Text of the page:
Armed looters set ablaze parts of Sudan's disputed Abyei border town, days after the UN asked the North-Sudanese troops to seize it on Monday.
Sudan’s President Omar Hassan al-Bashir said the North wants a peaceful solution but the army whch controlled the territory is defying the demands by the U.N. Security Council. This has also drawn sharp criticism from the United States.
The Northern army sent tanks into Abyei on Saturday, after weeks of growing tension and accusations of skirmishes by both sides, the United Nations said. Thousands of people fled, leaving Abyei town empty, with disrupted food supplies.
South Sudan also accused Khartoum of trying to provoke war to prevent the oil-rich South from becoming an independent country.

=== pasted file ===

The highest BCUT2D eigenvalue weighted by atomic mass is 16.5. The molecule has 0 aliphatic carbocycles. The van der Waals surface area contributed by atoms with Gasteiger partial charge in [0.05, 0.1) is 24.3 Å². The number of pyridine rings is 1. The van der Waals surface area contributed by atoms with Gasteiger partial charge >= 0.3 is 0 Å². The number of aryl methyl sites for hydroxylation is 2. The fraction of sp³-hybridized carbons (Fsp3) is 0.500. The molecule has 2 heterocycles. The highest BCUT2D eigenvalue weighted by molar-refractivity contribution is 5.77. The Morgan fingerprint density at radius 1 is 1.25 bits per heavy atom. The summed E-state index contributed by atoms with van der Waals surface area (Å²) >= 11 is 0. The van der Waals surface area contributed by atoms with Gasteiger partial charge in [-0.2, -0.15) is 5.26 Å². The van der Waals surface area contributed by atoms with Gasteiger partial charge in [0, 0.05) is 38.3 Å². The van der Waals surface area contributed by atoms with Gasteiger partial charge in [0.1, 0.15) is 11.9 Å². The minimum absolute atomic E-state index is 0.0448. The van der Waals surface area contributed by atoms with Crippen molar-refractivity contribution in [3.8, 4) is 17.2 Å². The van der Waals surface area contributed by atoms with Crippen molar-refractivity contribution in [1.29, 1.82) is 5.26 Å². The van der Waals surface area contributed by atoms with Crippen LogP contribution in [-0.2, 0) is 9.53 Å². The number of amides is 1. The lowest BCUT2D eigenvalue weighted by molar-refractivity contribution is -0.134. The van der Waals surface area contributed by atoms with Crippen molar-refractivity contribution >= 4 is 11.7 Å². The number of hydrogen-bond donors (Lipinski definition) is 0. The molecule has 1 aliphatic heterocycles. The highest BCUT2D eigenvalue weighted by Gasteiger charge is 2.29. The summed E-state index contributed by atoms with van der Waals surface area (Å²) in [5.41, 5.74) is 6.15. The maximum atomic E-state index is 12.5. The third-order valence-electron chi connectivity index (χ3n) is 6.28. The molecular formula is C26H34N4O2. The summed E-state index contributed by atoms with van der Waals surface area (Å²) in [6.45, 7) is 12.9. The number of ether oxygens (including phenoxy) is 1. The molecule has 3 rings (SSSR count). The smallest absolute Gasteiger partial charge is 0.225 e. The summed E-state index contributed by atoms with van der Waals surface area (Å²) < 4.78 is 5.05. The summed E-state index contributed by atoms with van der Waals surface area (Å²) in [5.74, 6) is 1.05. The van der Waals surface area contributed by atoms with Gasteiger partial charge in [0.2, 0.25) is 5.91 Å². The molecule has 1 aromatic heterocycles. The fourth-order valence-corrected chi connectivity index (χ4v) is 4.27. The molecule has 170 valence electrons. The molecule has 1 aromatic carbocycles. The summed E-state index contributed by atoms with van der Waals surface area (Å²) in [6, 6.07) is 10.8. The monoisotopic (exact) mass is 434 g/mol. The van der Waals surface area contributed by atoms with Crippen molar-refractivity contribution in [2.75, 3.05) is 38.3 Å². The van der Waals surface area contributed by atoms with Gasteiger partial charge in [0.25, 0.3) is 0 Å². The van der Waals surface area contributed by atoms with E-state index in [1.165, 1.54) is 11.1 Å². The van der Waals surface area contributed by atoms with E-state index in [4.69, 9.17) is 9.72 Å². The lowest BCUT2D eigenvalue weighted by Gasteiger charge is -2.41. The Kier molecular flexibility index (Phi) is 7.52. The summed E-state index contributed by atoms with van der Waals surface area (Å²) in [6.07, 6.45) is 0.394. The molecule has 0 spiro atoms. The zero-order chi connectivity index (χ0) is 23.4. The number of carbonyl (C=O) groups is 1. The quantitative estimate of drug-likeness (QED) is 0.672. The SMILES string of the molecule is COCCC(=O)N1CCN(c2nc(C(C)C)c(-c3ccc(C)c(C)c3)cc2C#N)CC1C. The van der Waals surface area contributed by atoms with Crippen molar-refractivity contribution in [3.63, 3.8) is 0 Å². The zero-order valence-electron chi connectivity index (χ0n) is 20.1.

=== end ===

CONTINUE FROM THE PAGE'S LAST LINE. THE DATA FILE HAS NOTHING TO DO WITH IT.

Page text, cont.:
It had voted to break away in the January referendum from the North, but the referendum vote split the oil-rich south from the North, while both sides stake a claim to Abyei, which lies on the border between the two regions.
Analysts fear that the North-South fighting over Abyei could reignite a full blown conflict in Africa's largest country, a move that could have a devastating impact on the surrounding region, said a Reuters report.
The South voted to declare them independent from the North in a January referendum, promised in the 2005 peace deal that ended the last North-South civil war.
Both Sudan's North and the South, claim the fertile, oil-producing Abyei border region. Ownership was not settled in the peace deal that ended decades of civil war.
The U.N. Mission (UNMIS) condemns the burning and looting currently being perpetrated by armed elements in Abyei town, said U.N. spokesman Kouider Zerrouk.
U.N. Security Council envoys, who earlier demanded the North withdraw, met the Southern government in the Southern capital Juba on Monday.